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AU experts explain: are opioids and overdoses being overlooked during the COVID-19 outbreak?



AUGUSTA, Ga. — As one crisis overcomes another, there’s a serious concern that drug users are particularly vulnerable and potentially being forgotten in the wake of COVID-19.

Augusta University experts provide an insight:

With millions of Americans forced into weeks of extended isolation, several communities have reported spikes in drug overdose deaths, concerns raise about the safety of those suffering from substance use disorders amid the COVID-19 pandemic.

In Jacksonville, Florida, the fire and rescue department reported a 20% increase in overdose emergency calls in March. In Columbus, Ohio, the county coroner’s office saw a surge in overdose deaths, including 12 in a 24-hour period the first week of April. And in New York State, at least four counties have acknowledged an increase in reported overdoses, including Erie County, where officials saw at least 110 drug overdoses, including 36 deaths, reported since the beginning of March.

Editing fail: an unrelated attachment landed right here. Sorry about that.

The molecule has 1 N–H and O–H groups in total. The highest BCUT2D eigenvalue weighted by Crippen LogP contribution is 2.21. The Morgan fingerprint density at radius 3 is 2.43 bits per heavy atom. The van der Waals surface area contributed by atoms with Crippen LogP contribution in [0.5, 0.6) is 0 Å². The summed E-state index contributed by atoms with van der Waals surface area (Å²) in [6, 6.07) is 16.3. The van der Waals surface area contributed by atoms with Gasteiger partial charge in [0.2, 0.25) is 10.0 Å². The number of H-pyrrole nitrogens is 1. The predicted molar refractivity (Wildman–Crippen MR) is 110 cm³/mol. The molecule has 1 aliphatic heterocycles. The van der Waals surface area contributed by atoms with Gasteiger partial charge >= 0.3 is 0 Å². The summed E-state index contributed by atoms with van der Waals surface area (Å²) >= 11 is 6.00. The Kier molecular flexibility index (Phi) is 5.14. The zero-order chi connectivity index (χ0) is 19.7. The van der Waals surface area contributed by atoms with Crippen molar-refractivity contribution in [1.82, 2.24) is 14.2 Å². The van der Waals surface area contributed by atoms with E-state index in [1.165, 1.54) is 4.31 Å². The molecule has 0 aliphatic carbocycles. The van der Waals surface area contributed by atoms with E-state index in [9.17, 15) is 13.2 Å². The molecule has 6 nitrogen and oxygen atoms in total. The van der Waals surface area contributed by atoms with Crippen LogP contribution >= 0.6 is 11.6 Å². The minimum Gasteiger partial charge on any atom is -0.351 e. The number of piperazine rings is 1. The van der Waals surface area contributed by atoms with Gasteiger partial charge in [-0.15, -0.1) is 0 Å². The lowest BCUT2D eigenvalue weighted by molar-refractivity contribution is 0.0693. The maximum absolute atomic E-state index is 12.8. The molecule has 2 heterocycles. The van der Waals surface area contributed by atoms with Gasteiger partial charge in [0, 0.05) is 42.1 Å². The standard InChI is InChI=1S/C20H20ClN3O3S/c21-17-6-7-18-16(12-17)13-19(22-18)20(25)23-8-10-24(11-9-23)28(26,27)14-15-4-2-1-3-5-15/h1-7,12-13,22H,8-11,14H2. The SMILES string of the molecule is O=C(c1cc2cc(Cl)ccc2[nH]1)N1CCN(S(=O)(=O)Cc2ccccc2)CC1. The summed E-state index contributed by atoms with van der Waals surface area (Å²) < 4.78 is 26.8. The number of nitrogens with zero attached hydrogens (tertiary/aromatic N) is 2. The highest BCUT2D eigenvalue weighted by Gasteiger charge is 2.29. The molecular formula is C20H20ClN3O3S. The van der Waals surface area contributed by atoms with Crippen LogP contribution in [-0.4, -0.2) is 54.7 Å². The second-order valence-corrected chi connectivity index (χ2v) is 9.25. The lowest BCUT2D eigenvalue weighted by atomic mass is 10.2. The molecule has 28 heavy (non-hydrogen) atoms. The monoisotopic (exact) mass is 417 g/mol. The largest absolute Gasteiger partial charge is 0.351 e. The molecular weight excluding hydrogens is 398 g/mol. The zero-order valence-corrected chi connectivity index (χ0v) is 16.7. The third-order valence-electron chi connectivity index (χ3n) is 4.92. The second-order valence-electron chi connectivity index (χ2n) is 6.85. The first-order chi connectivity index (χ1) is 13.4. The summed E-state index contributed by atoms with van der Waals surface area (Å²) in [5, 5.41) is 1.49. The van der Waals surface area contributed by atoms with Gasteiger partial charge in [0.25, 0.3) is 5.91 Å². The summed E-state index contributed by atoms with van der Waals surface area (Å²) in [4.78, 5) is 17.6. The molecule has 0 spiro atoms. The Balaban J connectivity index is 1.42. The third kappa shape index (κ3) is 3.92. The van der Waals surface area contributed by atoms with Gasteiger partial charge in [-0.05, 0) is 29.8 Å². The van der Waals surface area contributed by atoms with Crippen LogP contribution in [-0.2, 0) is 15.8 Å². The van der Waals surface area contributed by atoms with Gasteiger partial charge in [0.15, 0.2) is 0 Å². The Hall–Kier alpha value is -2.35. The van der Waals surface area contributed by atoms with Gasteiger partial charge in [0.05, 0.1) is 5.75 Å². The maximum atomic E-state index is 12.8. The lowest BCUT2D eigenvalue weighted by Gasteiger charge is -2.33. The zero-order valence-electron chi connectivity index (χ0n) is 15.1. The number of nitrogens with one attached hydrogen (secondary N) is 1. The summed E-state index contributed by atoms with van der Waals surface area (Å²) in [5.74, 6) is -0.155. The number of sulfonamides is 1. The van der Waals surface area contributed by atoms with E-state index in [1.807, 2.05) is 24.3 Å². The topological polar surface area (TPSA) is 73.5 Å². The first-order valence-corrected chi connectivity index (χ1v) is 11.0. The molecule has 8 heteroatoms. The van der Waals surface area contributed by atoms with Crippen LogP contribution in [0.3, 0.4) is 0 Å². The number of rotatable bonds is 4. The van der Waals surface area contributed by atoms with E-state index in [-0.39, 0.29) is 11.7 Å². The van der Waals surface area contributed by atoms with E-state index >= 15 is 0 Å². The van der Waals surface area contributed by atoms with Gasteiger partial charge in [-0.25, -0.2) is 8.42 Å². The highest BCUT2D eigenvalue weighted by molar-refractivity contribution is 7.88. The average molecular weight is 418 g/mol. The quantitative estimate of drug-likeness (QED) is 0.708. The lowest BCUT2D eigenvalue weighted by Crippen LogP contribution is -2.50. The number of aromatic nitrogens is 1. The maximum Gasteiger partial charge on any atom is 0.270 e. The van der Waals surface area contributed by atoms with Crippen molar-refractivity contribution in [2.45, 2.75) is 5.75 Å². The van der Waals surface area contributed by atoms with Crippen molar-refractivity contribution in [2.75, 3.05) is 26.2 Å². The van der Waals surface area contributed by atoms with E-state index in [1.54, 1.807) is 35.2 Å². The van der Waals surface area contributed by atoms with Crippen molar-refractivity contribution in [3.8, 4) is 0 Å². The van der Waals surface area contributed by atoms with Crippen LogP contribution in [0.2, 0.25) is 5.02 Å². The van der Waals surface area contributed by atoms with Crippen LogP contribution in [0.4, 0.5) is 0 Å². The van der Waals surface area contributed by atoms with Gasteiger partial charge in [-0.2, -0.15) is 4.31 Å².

“The opposite of addiction is not sobriety but connectedness,” Dr. Joseph Hernandez, an associate professor in the Department of Psychiatry and Health Behavior at the Medical College of Georgia at Augusta University said, in the release. “As we practice social distancing to control the spread of COVID-19, many addicts have lost their traditional in-person meetups, which may explain the jump in overdose deaths.”

Despite these challenges, Hernandez says the addiction recovery community is working to maintain connections by switching to online or virtual formats. Additionally, most rehabilitation centers for substance abuse have remained open and are screening their residents to prevent the spread of COVID-19.

It’s unclear whether the reports from local officials reflects a broader trend nationwide. The Centers for Disease Control was unable to provide national data on overdose deaths during the coronavirus crisis, but a spokesperson says its officials are “aware of the concerns involving COVID-19 and drug overdoses and that it could affect some populations with substance use disorders.”